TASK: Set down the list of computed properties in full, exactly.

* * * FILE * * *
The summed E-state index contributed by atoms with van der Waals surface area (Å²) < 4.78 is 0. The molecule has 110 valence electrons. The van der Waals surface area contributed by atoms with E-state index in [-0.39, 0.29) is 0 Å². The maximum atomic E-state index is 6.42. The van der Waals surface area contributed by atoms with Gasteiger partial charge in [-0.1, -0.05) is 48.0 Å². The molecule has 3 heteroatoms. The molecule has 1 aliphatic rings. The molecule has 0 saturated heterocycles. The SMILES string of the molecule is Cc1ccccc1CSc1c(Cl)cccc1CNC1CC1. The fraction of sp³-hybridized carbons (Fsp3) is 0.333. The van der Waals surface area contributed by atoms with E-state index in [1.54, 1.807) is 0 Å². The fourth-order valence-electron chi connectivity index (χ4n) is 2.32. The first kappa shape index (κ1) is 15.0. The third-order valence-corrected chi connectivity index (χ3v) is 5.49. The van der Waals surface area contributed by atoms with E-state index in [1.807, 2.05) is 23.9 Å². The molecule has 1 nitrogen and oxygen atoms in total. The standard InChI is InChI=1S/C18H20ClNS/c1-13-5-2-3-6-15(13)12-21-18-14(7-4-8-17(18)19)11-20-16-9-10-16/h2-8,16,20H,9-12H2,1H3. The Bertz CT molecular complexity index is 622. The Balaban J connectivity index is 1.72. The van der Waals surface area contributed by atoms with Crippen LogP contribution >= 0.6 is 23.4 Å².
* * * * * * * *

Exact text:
The summed E-state index contributed by atoms with van der Waals surface area (Å²) < 4.78 is 0. The molecule has 110 valence electrons. The van der Waals surface area contributed by atoms with E-state index in [-0.39, 0.29) is 0 Å². The maximum atomic E-state index is 6.42. The van der Waals surface area contributed by atoms with Gasteiger partial charge in [-0.1, -0.05) is 48.0 Å². The molecule has 3 heteroatoms. The molecule has 1 aliphatic rings. The molecule has 0 saturated heterocycles. The SMILES string of the molecule is Cc1ccccc1CSc1c(Cl)cccc1CNC1CC1. The fraction of sp³-hybridized carbons (Fsp3) is 0.333. The van der Waals surface area contributed by atoms with E-state index in [1.54, 1.807) is 0 Å². The fourth-order valence-electron chi connectivity index (χ4n) is 2.32. The first kappa shape index (κ1) is 15.0. The third-order valence-corrected chi connectivity index (χ3v) is 5.49. The van der Waals surface area contributed by atoms with E-state index in [1.807, 2.05) is 23.9 Å². The molecule has 1 nitrogen and oxygen atoms in total. The standard InChI is InChI=1S/C18H20ClNS/c1-13-5-2-3-6-15(13)12-21-18-14(7-4-8-17(18)19)11-20-16-9-10-16/h2-8,16,20H,9-12H2,1H3. The Bertz CT molecular complexity index is 622. The Balaban J connectivity index is 1.72. The van der Waals surface area contributed by atoms with Crippen LogP contribution >= 0.6 is 23.4 Å².